times from the initiation of a design through a fleet retrofit. The
requested compliance time ranged from 36 to 60 months. The ARC
considered even a 4-year compliance time aggressive. Commenters also
noted that there are no actual designs at present; any schedule is at
risk until the design is proven and validated.
We partially agree with the request. Because of the lack of a
retrofit design and the magnitude of the retrofit, and new
configuration(s), on such a large number of affected airplanes, we
agree that the proposed compliance time of 24 months is insufficient.
We also agree that the ARC's detailed assessment would not have
supported a 24-month compliance time. We disagree, however, to extend
the compliance time to 48 months, or longer. Some of the commenters'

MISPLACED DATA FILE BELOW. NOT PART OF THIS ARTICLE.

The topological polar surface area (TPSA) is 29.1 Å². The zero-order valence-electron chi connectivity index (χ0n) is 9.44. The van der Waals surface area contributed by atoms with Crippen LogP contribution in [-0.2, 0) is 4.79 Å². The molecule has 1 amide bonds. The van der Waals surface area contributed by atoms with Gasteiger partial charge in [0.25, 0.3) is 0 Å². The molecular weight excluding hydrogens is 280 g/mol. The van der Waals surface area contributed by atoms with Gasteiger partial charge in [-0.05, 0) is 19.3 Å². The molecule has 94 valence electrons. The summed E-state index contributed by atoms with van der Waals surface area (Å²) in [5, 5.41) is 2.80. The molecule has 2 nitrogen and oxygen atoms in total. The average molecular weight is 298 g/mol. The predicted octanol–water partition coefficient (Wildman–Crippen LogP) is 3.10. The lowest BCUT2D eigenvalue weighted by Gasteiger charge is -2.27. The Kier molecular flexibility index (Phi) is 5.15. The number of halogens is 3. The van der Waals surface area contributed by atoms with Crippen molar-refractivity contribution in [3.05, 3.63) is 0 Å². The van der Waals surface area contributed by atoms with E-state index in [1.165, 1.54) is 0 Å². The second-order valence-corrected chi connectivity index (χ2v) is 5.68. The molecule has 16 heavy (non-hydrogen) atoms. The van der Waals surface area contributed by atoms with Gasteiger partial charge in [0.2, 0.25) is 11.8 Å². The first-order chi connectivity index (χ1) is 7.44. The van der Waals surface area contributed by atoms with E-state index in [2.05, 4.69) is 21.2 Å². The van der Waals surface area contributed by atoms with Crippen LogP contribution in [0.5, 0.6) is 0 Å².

concerns, as identified by the ARC, have been alleviated in the AD (for
example, streamlining the compliance process), and it is clear there
are workable design approaches that can be implemented without taking
airplanes out of service. Nonetheless, since no actual designs are yet
approved, the retrofit process cannot begin until a design is approved.
We have extended the compliance time in paragraph (l) of this final
rule to 37 months after the effective date of the AD.
Request To Retain Proposed Compliance Times
The Association of Flight Attendants (AFA) and ALPA encouraged the
issuance of the final rule with the compliance times as proposed. AFA
requested that we also incorporate interim measures. The commenters
noted that the total time that lavatories will have been without oxygen
would be about 3.5 years, even with a 24-month compliance time. AFA
pointed out that the FAA's assessment of the safety risk was based on a
finite time, and that we originally estimated a two- to four-year
period to restore oxygen. Thus, retaining the proposed 24-month
compliance time is appropriate.
With respect to the compliance time, we disagree with the request.
Based on the number of affected airplanes and the lack of a design